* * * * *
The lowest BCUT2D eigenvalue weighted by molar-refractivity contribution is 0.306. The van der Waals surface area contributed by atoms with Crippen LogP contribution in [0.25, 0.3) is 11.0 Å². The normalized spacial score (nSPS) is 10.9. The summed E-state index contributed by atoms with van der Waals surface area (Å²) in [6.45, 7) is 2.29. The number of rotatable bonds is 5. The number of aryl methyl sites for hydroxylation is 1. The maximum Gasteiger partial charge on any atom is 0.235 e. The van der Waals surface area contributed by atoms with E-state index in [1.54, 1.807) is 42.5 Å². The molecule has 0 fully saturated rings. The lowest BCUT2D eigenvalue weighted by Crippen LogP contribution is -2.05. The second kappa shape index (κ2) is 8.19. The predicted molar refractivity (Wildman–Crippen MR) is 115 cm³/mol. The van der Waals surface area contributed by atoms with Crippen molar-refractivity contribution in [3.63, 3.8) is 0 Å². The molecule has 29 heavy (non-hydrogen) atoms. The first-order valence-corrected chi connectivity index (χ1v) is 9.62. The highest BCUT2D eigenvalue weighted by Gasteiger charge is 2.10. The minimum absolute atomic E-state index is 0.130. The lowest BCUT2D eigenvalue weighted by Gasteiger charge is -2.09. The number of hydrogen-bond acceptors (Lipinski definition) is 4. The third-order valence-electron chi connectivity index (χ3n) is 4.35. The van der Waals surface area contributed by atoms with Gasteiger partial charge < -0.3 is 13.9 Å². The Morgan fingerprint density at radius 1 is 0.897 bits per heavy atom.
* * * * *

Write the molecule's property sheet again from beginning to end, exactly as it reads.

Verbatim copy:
The lowest BCUT2D eigenvalue weighted by molar-refractivity contribution is 0.306. The van der Waals surface area contributed by atoms with Crippen LogP contribution in [0.25, 0.3) is 11.0 Å². The normalized spacial score (nSPS) is 10.9. The summed E-state index contributed by atoms with van der Waals surface area (Å²) in [6.45, 7) is 2.29. The number of rotatable bonds is 5. The number of aryl methyl sites for hydroxylation is 1. The maximum Gasteiger partial charge on any atom is 0.235 e. The van der Waals surface area contributed by atoms with E-state index in [1.54, 1.807) is 42.5 Å². The molecule has 0 fully saturated rings. The lowest BCUT2D eigenvalue weighted by Crippen LogP contribution is -2.05. The second kappa shape index (κ2) is 8.19. The predicted molar refractivity (Wildman–Crippen MR) is 115 cm³/mol. The van der Waals surface area contributed by atoms with Crippen molar-refractivity contribution in [3.63, 3.8) is 0 Å². The molecule has 29 heavy (non-hydrogen) atoms. The first-order valence-corrected chi connectivity index (χ1v) is 9.62. The highest BCUT2D eigenvalue weighted by Gasteiger charge is 2.10. The minimum absolute atomic E-state index is 0.130. The lowest BCUT2D eigenvalue weighted by Gasteiger charge is -2.09. The number of hydrogen-bond acceptors (Lipinski definition) is 4. The third-order valence-electron chi connectivity index (χ3n) is 4.35. The van der Waals surface area contributed by atoms with Gasteiger partial charge < -0.3 is 13.9 Å². The Morgan fingerprint density at radius 1 is 0.897 bits per heavy atom.